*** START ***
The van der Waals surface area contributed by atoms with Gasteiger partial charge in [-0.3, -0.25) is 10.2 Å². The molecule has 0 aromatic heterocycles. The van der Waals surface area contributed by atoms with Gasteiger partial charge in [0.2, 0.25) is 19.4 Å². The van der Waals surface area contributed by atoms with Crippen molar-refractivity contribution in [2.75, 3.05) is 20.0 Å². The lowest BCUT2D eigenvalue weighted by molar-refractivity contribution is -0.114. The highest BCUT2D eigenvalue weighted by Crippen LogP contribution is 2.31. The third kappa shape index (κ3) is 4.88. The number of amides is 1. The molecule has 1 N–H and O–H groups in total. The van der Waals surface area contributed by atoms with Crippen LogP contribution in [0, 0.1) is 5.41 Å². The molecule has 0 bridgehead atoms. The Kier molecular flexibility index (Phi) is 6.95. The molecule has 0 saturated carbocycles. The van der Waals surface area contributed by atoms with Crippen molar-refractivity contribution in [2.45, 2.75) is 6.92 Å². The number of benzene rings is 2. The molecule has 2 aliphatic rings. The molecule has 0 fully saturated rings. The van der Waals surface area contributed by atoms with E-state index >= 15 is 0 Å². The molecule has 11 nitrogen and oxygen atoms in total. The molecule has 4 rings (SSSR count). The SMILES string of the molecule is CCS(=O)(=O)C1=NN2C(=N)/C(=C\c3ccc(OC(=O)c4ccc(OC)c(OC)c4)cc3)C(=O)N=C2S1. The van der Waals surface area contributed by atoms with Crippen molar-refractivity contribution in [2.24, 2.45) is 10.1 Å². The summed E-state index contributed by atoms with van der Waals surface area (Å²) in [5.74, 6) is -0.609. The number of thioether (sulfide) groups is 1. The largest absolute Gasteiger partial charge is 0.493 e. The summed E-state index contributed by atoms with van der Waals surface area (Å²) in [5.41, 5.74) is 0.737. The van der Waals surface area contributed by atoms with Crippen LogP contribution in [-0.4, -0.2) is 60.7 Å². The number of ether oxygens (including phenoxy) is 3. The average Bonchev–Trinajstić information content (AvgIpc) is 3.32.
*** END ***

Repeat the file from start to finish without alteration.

The van der Waals surface area contributed by atoms with Gasteiger partial charge in [-0.3, -0.25) is 10.2 Å². The molecule has 0 aromatic heterocycles. The van der Waals surface area contributed by atoms with Gasteiger partial charge in [0.2, 0.25) is 19.4 Å². The van der Waals surface area contributed by atoms with Crippen molar-refractivity contribution in [2.75, 3.05) is 20.0 Å². The lowest BCUT2D eigenvalue weighted by molar-refractivity contribution is -0.114. The highest BCUT2D eigenvalue weighted by Crippen LogP contribution is 2.31. The third kappa shape index (κ3) is 4.88. The number of amides is 1. The molecule has 1 N–H and O–H groups in total. The van der Waals surface area contributed by atoms with Crippen LogP contribution in [0, 0.1) is 5.41 Å². The molecule has 0 bridgehead atoms. The Kier molecular flexibility index (Phi) is 6.95. The molecule has 0 saturated carbocycles. The van der Waals surface area contributed by atoms with Crippen molar-refractivity contribution in [2.45, 2.75) is 6.92 Å². The number of benzene rings is 2. The molecule has 2 aliphatic rings. The molecule has 0 fully saturated rings. The van der Waals surface area contributed by atoms with E-state index >= 15 is 0 Å². The molecule has 11 nitrogen and oxygen atoms in total. The molecule has 4 rings (SSSR count). The SMILES string of the molecule is CCS(=O)(=O)C1=NN2C(=N)/C(=C\c3ccc(OC(=O)c4ccc(OC)c(OC)c4)cc3)C(=O)N=C2S1. The van der Waals surface area contributed by atoms with Crippen molar-refractivity contribution in [2.24, 2.45) is 10.1 Å². The summed E-state index contributed by atoms with van der Waals surface area (Å²) in [5.74, 6) is -0.609. The number of thioether (sulfide) groups is 1. The largest absolute Gasteiger partial charge is 0.493 e. The summed E-state index contributed by atoms with van der Waals surface area (Å²) in [5.41, 5.74) is 0.737. The van der Waals surface area contributed by atoms with Crippen LogP contribution in [-0.4, -0.2) is 60.7 Å². The number of ether oxygens (including phenoxy) is 3. The average Bonchev–Trinajstić information content (AvgIpc) is 3.32.